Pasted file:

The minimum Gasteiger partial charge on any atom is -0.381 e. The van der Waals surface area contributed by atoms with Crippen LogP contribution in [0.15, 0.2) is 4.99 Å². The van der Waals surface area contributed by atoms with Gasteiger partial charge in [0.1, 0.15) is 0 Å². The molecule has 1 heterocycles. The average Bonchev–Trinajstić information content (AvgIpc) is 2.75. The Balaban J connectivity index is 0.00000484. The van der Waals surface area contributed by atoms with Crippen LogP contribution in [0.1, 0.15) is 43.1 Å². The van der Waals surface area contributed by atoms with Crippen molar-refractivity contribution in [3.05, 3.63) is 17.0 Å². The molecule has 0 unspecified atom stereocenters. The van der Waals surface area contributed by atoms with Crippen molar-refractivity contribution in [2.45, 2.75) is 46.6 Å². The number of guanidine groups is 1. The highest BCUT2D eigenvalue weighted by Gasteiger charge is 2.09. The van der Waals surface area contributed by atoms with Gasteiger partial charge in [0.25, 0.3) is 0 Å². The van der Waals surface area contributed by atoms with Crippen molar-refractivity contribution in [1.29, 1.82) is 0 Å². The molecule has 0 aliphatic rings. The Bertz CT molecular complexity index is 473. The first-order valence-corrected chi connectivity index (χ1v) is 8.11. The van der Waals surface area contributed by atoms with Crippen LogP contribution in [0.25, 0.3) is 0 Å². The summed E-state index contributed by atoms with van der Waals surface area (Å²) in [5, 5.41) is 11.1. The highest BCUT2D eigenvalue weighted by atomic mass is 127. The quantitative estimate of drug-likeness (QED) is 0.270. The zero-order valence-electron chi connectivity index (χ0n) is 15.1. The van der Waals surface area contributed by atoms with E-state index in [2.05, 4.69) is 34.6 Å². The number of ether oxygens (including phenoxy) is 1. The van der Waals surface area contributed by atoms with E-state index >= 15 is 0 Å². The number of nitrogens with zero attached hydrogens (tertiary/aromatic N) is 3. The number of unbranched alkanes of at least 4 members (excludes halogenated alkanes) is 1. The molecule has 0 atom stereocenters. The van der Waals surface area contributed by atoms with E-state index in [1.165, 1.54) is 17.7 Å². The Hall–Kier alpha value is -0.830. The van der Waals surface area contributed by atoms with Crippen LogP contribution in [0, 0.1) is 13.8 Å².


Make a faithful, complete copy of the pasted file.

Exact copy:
The minimum Gasteiger partial charge on any atom is -0.381 e. The van der Waals surface area contributed by atoms with Crippen LogP contribution in [0.15, 0.2) is 4.99 Å². The van der Waals surface area contributed by atoms with Gasteiger partial charge in [0.1, 0.15) is 0 Å². The molecule has 1 heterocycles. The average Bonchev–Trinajstić information content (AvgIpc) is 2.75. The Balaban J connectivity index is 0.00000484. The van der Waals surface area contributed by atoms with Crippen LogP contribution in [0.1, 0.15) is 43.1 Å². The van der Waals surface area contributed by atoms with Crippen molar-refractivity contribution in [3.05, 3.63) is 17.0 Å². The molecule has 0 unspecified atom stereocenters. The van der Waals surface area contributed by atoms with Crippen molar-refractivity contribution in [2.45, 2.75) is 46.6 Å². The number of guanidine groups is 1. The highest BCUT2D eigenvalue weighted by Gasteiger charge is 2.09. The van der Waals surface area contributed by atoms with Gasteiger partial charge in [0.25, 0.3) is 0 Å². The van der Waals surface area contributed by atoms with Crippen molar-refractivity contribution in [1.29, 1.82) is 0 Å². The molecule has 0 aliphatic rings. The Bertz CT molecular complexity index is 473. The first-order valence-corrected chi connectivity index (χ1v) is 8.11. The van der Waals surface area contributed by atoms with Crippen LogP contribution in [0.25, 0.3) is 0 Å². The summed E-state index contributed by atoms with van der Waals surface area (Å²) in [5, 5.41) is 11.1. The highest BCUT2D eigenvalue weighted by atomic mass is 127. The quantitative estimate of drug-likeness (QED) is 0.270. The zero-order valence-electron chi connectivity index (χ0n) is 15.1. The van der Waals surface area contributed by atoms with E-state index in [2.05, 4.69) is 34.6 Å². The number of ether oxygens (including phenoxy) is 1. The van der Waals surface area contributed by atoms with E-state index >= 15 is 0 Å². The number of nitrogens with zero attached hydrogens (tertiary/aromatic N) is 3. The number of unbranched alkanes of at least 4 members (excludes halogenated alkanes) is 1. The molecule has 0 atom stereocenters. The van der Waals surface area contributed by atoms with E-state index in [1.165, 1.54) is 17.7 Å². The Hall–Kier alpha value is -0.830. The van der Waals surface area contributed by atoms with Crippen LogP contribution in [0, 0.1) is 13.8 Å².